RE: Functional Expression Meaning (was:A Functional Expression Trick)

*To*: mathgroup at smc.vnet.net*Subject*: [mg23885] RE: Functional Expression Meaning (was:[mg23859] A Functional Expression Trick)*From*: Wolf Hartmut <hwolf at debis.com>*Date*: Thu, 15 Jun 2000 00:51:22 -0400 (EDT)*Sender*: owner-wri-mathgroup at wolfram.com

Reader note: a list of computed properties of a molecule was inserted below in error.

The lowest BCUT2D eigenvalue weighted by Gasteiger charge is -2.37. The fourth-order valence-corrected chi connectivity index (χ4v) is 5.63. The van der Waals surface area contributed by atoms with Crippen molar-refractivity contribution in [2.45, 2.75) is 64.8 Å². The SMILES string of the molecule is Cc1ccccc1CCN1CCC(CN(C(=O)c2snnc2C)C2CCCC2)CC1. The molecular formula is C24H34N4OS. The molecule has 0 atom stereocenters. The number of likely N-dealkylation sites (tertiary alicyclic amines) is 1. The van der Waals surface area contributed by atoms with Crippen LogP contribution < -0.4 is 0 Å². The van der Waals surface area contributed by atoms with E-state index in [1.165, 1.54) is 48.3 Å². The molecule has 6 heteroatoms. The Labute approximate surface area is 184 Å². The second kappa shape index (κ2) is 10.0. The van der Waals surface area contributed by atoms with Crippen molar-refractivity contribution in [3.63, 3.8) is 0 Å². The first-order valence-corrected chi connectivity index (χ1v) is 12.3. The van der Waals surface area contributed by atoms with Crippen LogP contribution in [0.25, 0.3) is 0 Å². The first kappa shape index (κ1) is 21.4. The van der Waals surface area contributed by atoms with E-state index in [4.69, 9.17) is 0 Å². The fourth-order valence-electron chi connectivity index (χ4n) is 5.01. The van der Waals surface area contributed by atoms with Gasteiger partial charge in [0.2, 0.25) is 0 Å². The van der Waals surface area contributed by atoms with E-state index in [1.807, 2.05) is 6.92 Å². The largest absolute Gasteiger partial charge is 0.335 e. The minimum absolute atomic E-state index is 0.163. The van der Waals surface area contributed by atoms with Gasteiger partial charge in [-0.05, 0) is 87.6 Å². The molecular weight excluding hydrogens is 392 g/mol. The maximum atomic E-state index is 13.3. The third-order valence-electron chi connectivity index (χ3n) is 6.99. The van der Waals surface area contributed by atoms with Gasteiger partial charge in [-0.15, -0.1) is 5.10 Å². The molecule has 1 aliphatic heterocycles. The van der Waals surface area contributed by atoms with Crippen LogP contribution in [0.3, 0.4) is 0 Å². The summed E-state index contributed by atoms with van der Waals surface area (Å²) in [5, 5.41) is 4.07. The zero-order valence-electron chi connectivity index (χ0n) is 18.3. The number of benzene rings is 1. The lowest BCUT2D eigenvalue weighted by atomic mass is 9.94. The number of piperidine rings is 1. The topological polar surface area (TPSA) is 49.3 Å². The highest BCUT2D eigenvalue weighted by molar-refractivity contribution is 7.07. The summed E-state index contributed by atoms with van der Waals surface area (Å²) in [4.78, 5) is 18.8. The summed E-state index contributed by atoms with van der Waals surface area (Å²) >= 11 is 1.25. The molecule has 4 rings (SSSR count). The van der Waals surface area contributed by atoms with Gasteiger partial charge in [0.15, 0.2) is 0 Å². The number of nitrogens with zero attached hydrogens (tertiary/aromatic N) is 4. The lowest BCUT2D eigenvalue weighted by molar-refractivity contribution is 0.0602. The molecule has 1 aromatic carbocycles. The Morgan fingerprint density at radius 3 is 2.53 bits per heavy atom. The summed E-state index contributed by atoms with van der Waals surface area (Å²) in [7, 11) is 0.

Dear David, please see my answer below >>>> -----Original Message----- From: David Park [SMTP:djmp at earthlink.net] To: mathgroup at smc.vnet.net Sent: Monday, June 12, 2000 7:18 AM To: mathgroup at smc.vnet.net Subject: [mg23859] A Functional Expression Trick Dear MathGroup, Mathematica provides for functional expressions, but the standard exposition (Section 2.2.5 - Section 2.2.9 in the Mathematica Book) does not make it easy to work with them. The principal problem is that an expression of pure functions is not itself a pure function. Here are two pure functions: f = #1*#3^2 & ; g = Cos[#2]*#3 & ; I defined these functions so that they use consistent variables. The slot numbers refer to the same variables in the two functions. If we form an expression from these pure functions, we obtain an object that is not easy to work with. fexpr = f*g^2 + 2*f + Sin[f*g] 2*(#1*#3^2 & ) + (Cos[#2]*#3 & )^2*(#1*#3^2 & ) + Sin[(Cos[#2]*#3 & )*(#1*#3^2 & )] For example, try to evaluate: fexpr[x, y, z] 2*(#1*#3^2 & ) + (Cos[#2]*#3 & )^2*(#1*#3^2 & ) + Sin[(Cos[#2]*#3 & )*(#1*#3^2 & )])[x, y, z] You can try to use Through on this expression, but you probably won't like the results. (I developed the PushThrough package to handle cases like this, but now I am going to present a different method.) Or suppose we wish to take derivatives of fexpr: Derivative[1, 0, 1][fexpr][x, y, z] Derivative[1, 0, 1][2*(#1*#3^2 & ) + (Cos[#2]*#3 & )^2*(#1*#3^2 & ) + Sin[(Cos[#2]*#3 & )*(#1*#3^2 & )]][x, y, z] This won't evaluate because Mathematica expects fexpr to be a pure function or function name. If we have defined our pure functions with consistent slot numbers, then it is simple enough to convert the expression into a pure function. Simply remove all the &s in the middle and put one at the end. The following function does this: funexpr[expr_] := Function[Evaluate[expr /. Function -> Identity]] Now, it is very easy to evaluate expressions involving fexpr. funexpr[fexpr][x, y, z] 2*x*z^2 + x*z^4*Cos[y]^2 + Sin[x*z^3*Cos[y]] Derivative[1, 0, 1][funexpr[fexpr]][x, y, z] 4*z + 4*z^3*Cos[y]^2 + 3*z^2*Cos[y]*Cos[x*z^3*Cos[y]] - 3*x*z^5*Cos[y]^2*Sin[x*z^3*Cos[y]] There is another standard method for converting a functional expression into a pure function but it involves much more typing and somewhat undermines the convenience of functional expressions. fgfunc = Function[{x, y, z}, f[x, y, z]*g[x, y, z]^2 + 2*f[x, y, z] + Sin[f[x, y, z]*g[x, y, z]]]; fgfunc[x, y, z] 2*x*z^2 + x*z^4*Cos[y]^2 + Sin[x*z^3*Cos[y]] Derivative[1, 0, 1][fgfunc][x, y, z] 4*z + 4*z^3*Cos[y]^2 + 3*z^2*Cos[y]*Cos[x*z^3*Cos[y]] - 3*x*z^5*Cos[y]^2*Sin[x*z^3*Cos[y]] David Park djmp at earthlink.net http://home.earthlink.net/~djmp/ <http://home.earthlink.net/~djmp/> >>>> There are several remarks to made: (1) I would have liked to receive this as "Functional Expression Meaning", such the renaming of this thread: If we have two functions (or Mappings, Operators) f and g what does f g mean after all? Nothing, we have to _define_ it! So often this is short for Composition[f, g] (beware sometimes it's Composition[g, f] !) (this just to show the need for definition). When I studied physics (long ago), we used f g (or f * g to be more explicit) as short for: (f * g)[x] ::= f[x] * g[x] where "*" denotes an operator in the image-space. Now here functions are lambda-expressions, so we have to build the lambda expression for (f * g) from those of f and g *and keep the semantics of the lambda expression*. In his "Programming in Mathematica" (2nd ed., p.112) Roman Maeder describes the latter as Function[x, body][arg] is evaluated essentially as ReleaseHold[ Hold[body] /. Literal[x] -> arg] (Literal now has become HoldPattern, regard: arg is evaluated before substitution). So Function[ x, (body(f) /. HoldPattern[var(f)] ->x) * (body(g) /. HoldPattern[var(g)] ->x)] is to be the lambda expression for (f * g). It's time to dig up a sample: x = 1; y = 2; z = 3; x2 = 4; y2 = 5; z2 = 6; (* to indicate possible errors *) ffa = Function[{z, y, x}, Print["high"]; z *x^2]; gga = Function[{x2, y2, z2}, Print["there"]; Cos[y2]*z2]; ffgga = (Function[{x, y, z}, Evaluate[rh[( Extract[ffa, {2}, Hold] /. {HoldPattern[z] :> x, HoldPattern[y] :> y, HoldPattern[x] :> z}) * ( Extract[gga, {2}, Hold] /. {HoldPattern[x2] :> x, HoldPattern[y2] :> y, HoldPattern[z2] :> z} )]] ]) /. rh -> ReleaseHold Function[{x, y, z}, ReleaseHold[Hold[Print["high"]; x*z^2] * Hold[Print["there"]; Cos[y]*z]]] (Of course the new arguments have not to be evaluated here!) We test it: ffgga[x, y, z] "high" "there" 27 Cos[2] ffa[x, y, z] * gga[x, y, z] "high" "there" 27 Cos[2] (comment: This procedure was done as to keep the semantics for certain, I'd more like to program it as: ffgga = Function[{x, y, z}, Times[#1, #2]] & @@ {Extract[ffa, {2}, Unevaluated] /. {HoldPattern[z] :> x, HoldPattern[y] :> y, HoldPattern[x] :> z}, Extract[gga, {2}, Unevaluated] /. {HoldPattern[x2] :> x, HoldPattern[y2] :> y, HoldPattern[z2] :> z}} Function[{x, y, z}, (Print["high"]; x*z^2) * (Print["there"]; Cos[y]*z)] /comment) Now the simple expression ... ffgga2 = Function[{x, y, z}, ffa[x, y, z] gga[x, y, z]] Function[{x, y, z}, ffa[x, y, z] gga[x, y, z]] ... certainly keeps the semantics ffgga2[x, y, z] "high" "there" 27 Cos[2] (the only difference to ffgga is, that this won't work any longer after the definitions of ffa or gga have been removed) Now clearly for "pure" functions fa = (Print["high"]; #1*#3^2) & (Print["high"]; #1*#3^2) & ga = (Print["there"]; Cos[#2]*#3) & (Print["there"]; Cos[#2]*#3) & ... fga2 = Function[{x, y, z}, fa[x, y, z] ga[x, y, z]]; fga2[x, y, z] "high" "there" 27 Cos[2] continues to work; but also the direct method (the variables are Slot[1], Slot[2], etc. and the body is in the first part): fga = Function[{x, y, z}, Times[#1, #2]] & @@ ({Extract[fa, {1}, Unevaluated], Extract[ga, {1}, Unevaluated]} /. {#1 :> x, #2 :> y, #3 :> z}) fga[x, y, z] "high" "there" 27 Cos[2] (comment: of course this could then be simplified to fga = Function @@ Hold[Times[#1, #2]] & @@ {Extract[fa, {1}, Unevaluated], Extract[ga, {1}, Unevaluated]} (Print["high"]; #1*#3^2) * (Print["there"]; Cos[#2]*#3) & /comment) Your solution however has a problem fg = Function[Evaluate[fa ga /. Function -> Identity]] "high" "there" Cos[#2]*#1*#3^3 & fg[x, y, z] 27 Cos[2] so you loose something! But I wanted to pick up your idea, so this repairs: fga = ReleaseHold[Evaluate[fa * ga /. Function -> Hold] &] (Print["high"]; #1*#3^2)*(Print["there"]; Cos[#2]*#3) & fga[x, y, z] "high" "there" 27 Cos[2] And for fa * ga you should be able to insert any (algebraic) expression containing pure functions. The more serious drawback seems to be that lambda expressions cannot be treated that way. This can be repaired too: Off[Pattern::"patv"] makeFunFromExpr[expr_] := ReleaseHold[ Evaluate[expr /. {Function[({var__} | var_), body_] :> Block[{var}, Hold[body] /. Thread[Rule[{var}, Array[Slot, {Length[{var}]}]]]], Function -> Hold}] &] ffga = makeFunFromExpr[ffa ga] (Print["high"]; #1*#3^2)*(Print["there"]; Cos[#2]*#3) & {ffa, ga} {Function[{z, y, x}, Print["high"]; z*x^2], (Print["there"]; Cos[#2]*#3) & } ffga[x, y, z] "high" "there" 27 Cos[2] Kind regards, your Hartmut Wolf